• About five metres away from cooking or heating appliances so false alarms are minimized. If you're using an appliance that can emit carbon monoxide, like a gas stove, the five-metre rule doesn't apply.
  • In an area free of covering or obstruction so the unit can accurately detect carbon monoxide.

How to Maintain Your Carbon Monoxide Alarm

  • Test the device at least once a month to make sure it's in good working order. Carbon monoxide alarms differ from smoke alarms in the type of alarm they sound. A CO detector signal will make four very quick beeps followed by a five-second pause, and then the pattern repeats.
  • Keep the unit uncovered and free from obstruction.
  • To avoid dust clogging up the unit, remove the detector from its power source and gently vacuum it with the soft brush attachment.
  • Most carbon monoxide alarms have a life span of five years. If your alarm is five years old or older, it is time to replace with a new model.

  • Additional Features of Carbon Monoxide Detectors

  • Combination with smoke detectors: Get two-in-one protection that alerts you to carbon monoxide and smoke. These alarms are equipped with both an electrochemical sensor for accurate detection of CO, and either a photoelectric or ionization sensor for detection of smoke and fire.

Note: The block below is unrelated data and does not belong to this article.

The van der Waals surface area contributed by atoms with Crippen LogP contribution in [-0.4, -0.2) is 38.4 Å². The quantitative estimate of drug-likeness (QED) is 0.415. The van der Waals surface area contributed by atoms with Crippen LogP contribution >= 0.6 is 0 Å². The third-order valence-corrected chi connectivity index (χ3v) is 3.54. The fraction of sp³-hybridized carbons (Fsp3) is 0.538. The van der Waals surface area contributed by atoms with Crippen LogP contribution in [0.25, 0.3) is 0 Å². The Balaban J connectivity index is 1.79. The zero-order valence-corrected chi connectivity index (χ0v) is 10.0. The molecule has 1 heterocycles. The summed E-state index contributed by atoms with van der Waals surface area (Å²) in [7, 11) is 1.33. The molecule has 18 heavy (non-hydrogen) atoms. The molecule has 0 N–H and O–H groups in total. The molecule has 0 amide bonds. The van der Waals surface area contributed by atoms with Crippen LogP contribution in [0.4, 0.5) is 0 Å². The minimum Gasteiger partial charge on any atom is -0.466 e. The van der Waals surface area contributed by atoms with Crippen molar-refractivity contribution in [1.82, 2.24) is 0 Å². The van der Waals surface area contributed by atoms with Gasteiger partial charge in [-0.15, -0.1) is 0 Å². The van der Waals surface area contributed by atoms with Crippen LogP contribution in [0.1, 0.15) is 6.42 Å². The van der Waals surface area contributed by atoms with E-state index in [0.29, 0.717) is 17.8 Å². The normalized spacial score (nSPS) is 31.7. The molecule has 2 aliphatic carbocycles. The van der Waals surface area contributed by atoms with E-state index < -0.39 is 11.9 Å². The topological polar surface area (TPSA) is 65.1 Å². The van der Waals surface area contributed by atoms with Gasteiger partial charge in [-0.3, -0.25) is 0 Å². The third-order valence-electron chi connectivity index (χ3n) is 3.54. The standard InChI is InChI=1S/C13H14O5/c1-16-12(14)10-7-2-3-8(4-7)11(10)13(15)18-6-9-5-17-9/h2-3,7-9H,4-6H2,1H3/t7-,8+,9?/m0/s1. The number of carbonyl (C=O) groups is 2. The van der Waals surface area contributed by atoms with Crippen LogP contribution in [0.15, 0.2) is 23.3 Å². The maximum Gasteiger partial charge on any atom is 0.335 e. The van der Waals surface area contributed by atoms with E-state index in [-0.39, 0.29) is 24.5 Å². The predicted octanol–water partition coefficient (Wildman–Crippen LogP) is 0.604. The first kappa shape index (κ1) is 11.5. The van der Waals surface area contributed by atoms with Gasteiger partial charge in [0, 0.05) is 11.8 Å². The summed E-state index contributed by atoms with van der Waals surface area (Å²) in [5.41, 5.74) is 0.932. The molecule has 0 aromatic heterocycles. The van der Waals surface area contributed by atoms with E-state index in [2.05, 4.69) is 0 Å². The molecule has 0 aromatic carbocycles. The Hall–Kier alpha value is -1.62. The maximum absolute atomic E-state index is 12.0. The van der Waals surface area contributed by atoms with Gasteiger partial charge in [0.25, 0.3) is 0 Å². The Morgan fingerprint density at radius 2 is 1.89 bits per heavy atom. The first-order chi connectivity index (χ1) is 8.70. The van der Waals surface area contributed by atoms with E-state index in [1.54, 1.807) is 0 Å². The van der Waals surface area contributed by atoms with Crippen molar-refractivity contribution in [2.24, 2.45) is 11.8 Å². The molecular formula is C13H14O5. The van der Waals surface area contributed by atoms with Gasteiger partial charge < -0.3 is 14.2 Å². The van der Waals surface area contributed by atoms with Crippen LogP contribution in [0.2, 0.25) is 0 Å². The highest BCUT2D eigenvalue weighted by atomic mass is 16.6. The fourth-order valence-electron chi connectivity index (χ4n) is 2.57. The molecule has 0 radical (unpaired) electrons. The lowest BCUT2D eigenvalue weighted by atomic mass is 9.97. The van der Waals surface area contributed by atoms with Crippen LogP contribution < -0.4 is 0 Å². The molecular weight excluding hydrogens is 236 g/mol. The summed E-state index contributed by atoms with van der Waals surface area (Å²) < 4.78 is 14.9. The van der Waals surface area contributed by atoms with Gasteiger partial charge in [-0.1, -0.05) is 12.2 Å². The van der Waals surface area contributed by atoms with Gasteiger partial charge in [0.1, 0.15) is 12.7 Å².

• Smart home connection: Monitor or receive alerts with your smartphone even when you're not home. 
  • Battery power: Carbon monoxide detectors powered by AA, 9V or long life lithium batteries are easy to install or replace. However, they must be tested monthly, and batteries should be replaced every six months.
  • Electrical hardwiring: Hardwired detectors require some installation; but can offer interconnection features to alarm systems or other devices. All hardwired alarms also include battery backup for protection during power outages.
  • Electrical outlet plug-in: Plug in alarms are ideal for areas where wall or ceiling installation would be difficult as they plug directly into any standard outlet, and many are equipped with a battery backup for protection during a power outage.
  • Voice alarm: Voice alarms provide additional features such as telling you information where the alarm has been activated in your home.

  • Safety Tips & Pointers

  • Maintain appliances that can emit CO, such as furnaces and fireplaces, on a yearly basis.
  • Don't heat your home with a gas stove.
  • use barbeques and grills in well-ventilated, open areas.
  • During and after a snowstorm, check that dryer, furnace, and stove vents aren't clogged with snow.
  • Only use gas generators outside.
  • Don't run your car for a long time inside the garage.
  • Learn the signs of carbon monoxide poisoning: headaches, nausea, dizziness, confusion, drowsiness, and shortness of breath.
  • If your CO detector alarms and you or someone else is feeling the effects of CO poisoning, immediately evacuate your home and call 911 from outside.
  • If the unit alarms and nobody is feeling signs of CO poisoning, check to see if the battery needs replacing or is chirping to signal near-expiration before calling 911.